VERNAL — In a remote stream on the South Slope of the Uinta Mountains, Utah Division of Wildlife Resources biologists were hard at work Monday harvesting eggs from wild Colorado River cutthroat trout.
This process, called "egg take," is a critical part of the DWR's efforts to restore cutthroat trout to their historically native range throughout Utah.
Cutthroat trout are herded into holding pens in the stream, where biologists and volunteers then sort the males from the females. Once sorted, the females are spawned for their eggs, and the males for their milt. Eggs and milt are then mixed to fertilize the eggs on-site before they're shipped to a fish hatchery.
"(The eggs) we collected today are getting shipped down to an isolation station," said Bryan Englebert, a regional sportfish biologist for the DWR. "They spend two weeks down there, then before they hatch, they're shipped up to our local fish hatchery. Most of them get stocked out as fingerlings, whether that be for a sportfishing opportunity, a put-and-grow idea, or a conservation project."
While most casual anglers are probably familiar with the concept of fish being raised in hatcheries, and then planted in popular waterbodies to sustain a put-and-take fishery for the general public, they probably aren't as familiar with the conservation efforts Englebert mentioned.
The cutthroat conservation program
Cutthroat trout are the only trout species native to the Western United States; Utah is home to historically native ranges for the Yellowstone, Bonneville, Bear Lake and Colorado River cutthroat. These fish, once found in abundance throughout the Rocky Mountains, have since seen their native range dramatically reduced thanks to a combination of human development, water diversions and the introduction of nonnative fish species such as brown, brook, and rainbow trout. Cutthroat trout have faced a battle against extinction since the '70s.
Egg takes — like the one that occurred on Monday — are one of the most valuable tools biologists have used as they've restored cutthroat trout to 2,287 miles of streams here in Utah. Egg takes allow fisheries biologists to quickly add native fish back to their native range, avoid the spread of aquatic diseases and ensure genetic diversity among the trout population.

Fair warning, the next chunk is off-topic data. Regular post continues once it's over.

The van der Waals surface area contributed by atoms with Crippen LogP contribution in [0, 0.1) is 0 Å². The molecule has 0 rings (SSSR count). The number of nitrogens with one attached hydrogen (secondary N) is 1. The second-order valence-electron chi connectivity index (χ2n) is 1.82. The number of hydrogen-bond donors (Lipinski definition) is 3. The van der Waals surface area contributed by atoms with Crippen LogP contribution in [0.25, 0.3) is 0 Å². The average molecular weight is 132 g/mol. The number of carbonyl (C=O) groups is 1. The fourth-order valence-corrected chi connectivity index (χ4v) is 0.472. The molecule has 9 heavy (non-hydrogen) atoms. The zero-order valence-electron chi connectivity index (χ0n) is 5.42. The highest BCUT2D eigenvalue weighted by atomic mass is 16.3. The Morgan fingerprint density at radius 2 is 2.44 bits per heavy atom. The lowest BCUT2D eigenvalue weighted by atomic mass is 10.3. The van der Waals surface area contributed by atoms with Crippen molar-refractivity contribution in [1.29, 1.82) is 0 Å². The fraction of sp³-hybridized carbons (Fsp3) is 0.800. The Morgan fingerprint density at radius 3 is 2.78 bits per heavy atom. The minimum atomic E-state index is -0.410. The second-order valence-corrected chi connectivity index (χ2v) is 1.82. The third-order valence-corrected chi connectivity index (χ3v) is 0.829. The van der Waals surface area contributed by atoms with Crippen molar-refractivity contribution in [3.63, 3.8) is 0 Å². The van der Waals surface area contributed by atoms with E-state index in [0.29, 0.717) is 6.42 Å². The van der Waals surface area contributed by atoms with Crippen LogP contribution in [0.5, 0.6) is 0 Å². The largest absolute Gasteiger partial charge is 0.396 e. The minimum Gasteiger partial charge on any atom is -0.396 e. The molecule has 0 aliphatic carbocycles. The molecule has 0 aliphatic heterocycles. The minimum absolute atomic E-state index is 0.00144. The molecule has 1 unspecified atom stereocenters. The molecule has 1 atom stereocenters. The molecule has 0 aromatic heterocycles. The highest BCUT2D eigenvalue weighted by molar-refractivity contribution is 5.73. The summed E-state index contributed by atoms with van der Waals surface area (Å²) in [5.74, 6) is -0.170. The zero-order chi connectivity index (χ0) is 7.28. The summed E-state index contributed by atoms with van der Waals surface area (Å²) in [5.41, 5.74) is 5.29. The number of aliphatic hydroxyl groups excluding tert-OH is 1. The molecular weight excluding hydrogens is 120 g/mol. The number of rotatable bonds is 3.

"A lot of the progeny of the fish we're collecting today are going in the High Uinta lakes for either put-and-take fishing or conservation purposes," Englebert said Monday.
The biologists need thousands of eggs — and thousands more fry — to achieve the genetic diversity necessary to ensure the trout can exist in the wild.
"That allows those fish to persist if they have a minor adaptation," Englebert said.
He followed that up with examples of strains of cutthroat trout stocked in warmer areas of Utah that are more tolerant to warmer water and lower oxygen levels than the fish he took eggs from on the South Slope of the Uinta Mountains. That's a large part of why the eggs harvested on Monday will only be used to stock other waters within the South Slope region of the Uintas.
The reason for the work
If it seems like an awful lot of work to go through for a fish, consider this: these actions taken by the DWR actively help cutthroat trout stay off the Endangered Species List. If cutthroat were ever listed, angling opportunities throughout Utah would be dramatically reduced — especially for cutthroat trout.
"We want the maximum genetic variability on the landscape," Englebert said. "We don't want to see them become listed because we failed to do our due diligence to representing a genetic diversity."
In addition to keeping cutthroat off the Endangered Species List, these efforts are doing wonders to ensure that this unique fish doesn't go extinct. However, cutthroat restoration doesn't come at the expense of other sport fishing opportunities.
Englebert stressed that the DWR doesn't plan — nor want — to treat every stream and pond in the Uintas. Big rivers and lakes likely won't see massive cutthroat restoration efforts. He said that places that are harder to access and likely not at the top of anyone's favorite fishing spot list are likely candidates for cutthroat restoration.
"Ideally, in another 20 years, we're gonna have a more diverse fishing opportunity," Englebert said. "We'll have tiger trout and brook trout and grayling and a few golden trout and cutthroat all on the landscape and available sometimes within a few minutes of each other. If we just have a stunted brook trout fishery, that's not really an acceptable scenario. That's not what I want to see as a fish biologist. I want to see maximum opportunity."